Hunting for Eliza Fenwick

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Hunting for Eliza Fenwick

Published on April 07 2014

Submitted by Lissa Paul

As a children’s literature specialist, my first encounters with Eliza Fenwick (1766-1840) were through the innovative books she’d written for children, including Visits to the Juvenile Library (1805) and Rays from the Rainbow  (1811), a paint-by-number or parse-by colour grammar book she produced from William Godwin’s Juvenile Library. 

Eventually, I read Eliza’s epistolary novel, Secresy and the collection of letters to Mary Hays, published in 1927, Fate of the Fenwicks. Those letters end just after the death of Eliza’s daughter in 1827, when Eliza became the sole support for her four young grandchildren, then aged 5-14. Their father, William Rutherford, had abandoned the family in Barbados and the initial attempt of Eliza and her daughter to relocate in America had failed.   The biographical information I had initially about Eliza was sketchy, though it did include a brief reference to her school in Niagara.

When I arrived at Brock University in 2005 as a full professor in the Faculty of Education (my PhD is in English), I thought it was a good time to see if I could find out more about Eliza, as the school must have been somewhere in the neighbourhood.  That’s when I applied to The Social Sciences and Research Council of Canada (SSHRC) and received, in 2007, my first three-year grant to see what I could find. My “starter book” on Eliza, The Children’s Book Business: Lessons from the Long Eighteenth Century, was published by Routledge in 2011.  I’ve called it a book biography as it is centres on Eliza’s 1805 Visits to the Juvenile Library, and is about the children’s book business of the period.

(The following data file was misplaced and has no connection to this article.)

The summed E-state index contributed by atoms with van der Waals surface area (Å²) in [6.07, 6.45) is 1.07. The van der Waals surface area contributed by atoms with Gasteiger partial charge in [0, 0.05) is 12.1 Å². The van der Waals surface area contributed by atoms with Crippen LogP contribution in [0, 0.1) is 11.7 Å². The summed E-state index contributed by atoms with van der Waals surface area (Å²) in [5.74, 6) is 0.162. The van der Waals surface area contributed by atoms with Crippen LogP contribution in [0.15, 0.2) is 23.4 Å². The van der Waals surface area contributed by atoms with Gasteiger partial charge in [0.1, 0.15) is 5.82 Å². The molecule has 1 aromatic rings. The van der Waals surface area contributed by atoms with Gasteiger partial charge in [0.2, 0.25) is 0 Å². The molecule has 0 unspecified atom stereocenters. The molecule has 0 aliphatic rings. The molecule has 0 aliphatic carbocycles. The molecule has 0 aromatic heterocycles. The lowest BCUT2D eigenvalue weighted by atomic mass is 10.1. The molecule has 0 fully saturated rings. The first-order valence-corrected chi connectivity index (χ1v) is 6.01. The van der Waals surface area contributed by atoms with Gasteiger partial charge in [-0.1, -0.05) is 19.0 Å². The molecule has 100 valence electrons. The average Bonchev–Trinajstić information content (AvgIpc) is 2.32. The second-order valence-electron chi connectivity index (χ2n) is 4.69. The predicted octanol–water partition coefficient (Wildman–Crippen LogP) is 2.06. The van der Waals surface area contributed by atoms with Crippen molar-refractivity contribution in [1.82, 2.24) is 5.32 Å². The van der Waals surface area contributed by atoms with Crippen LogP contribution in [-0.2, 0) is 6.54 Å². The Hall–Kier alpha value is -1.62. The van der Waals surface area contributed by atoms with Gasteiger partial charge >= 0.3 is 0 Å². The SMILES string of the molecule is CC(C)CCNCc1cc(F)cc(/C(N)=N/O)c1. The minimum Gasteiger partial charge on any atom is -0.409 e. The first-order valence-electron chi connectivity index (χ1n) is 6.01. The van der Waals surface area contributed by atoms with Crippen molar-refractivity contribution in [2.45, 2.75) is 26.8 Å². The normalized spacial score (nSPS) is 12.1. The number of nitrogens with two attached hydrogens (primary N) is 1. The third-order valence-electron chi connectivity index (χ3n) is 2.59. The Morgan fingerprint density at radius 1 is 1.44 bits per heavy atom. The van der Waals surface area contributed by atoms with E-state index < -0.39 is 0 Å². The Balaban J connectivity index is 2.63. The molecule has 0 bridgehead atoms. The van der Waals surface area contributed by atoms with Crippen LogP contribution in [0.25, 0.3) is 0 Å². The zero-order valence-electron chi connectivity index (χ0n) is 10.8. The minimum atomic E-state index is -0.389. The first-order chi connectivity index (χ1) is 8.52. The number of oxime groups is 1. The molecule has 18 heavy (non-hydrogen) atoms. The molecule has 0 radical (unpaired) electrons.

With the help of the Niagara-on-the Lake Historical Society, I did find Eliza’s school in Niagara, an abandoned house still standing in the town. But information about what Eliza was actually doing in Ontario was still minimal. I got lucky. A biography of Mary Hays contained the information, though without explanation, that the manuscript letters to Hays were in the New-York Historical Society Library. As I’d been doing some research at the New York Public Library, I walked over, and found a box of unreferenced, and apparently unknown set of letters that Eliza and her granddaughter had written from Niagara and Toronto to friends in New York. I was awarded a second SSHRC grant on Eliza in 2011, to research a biography of her life and work. In the fall of 2013, I received a visiting fellowship for a term at Lucy Cavendish College, Cambridge, England, in order to complete a first draft of the manuscript, which I’ve now done.
Eliza’s story is compelling and heroic and worth telling.



lissa paul sitting at desk with laptop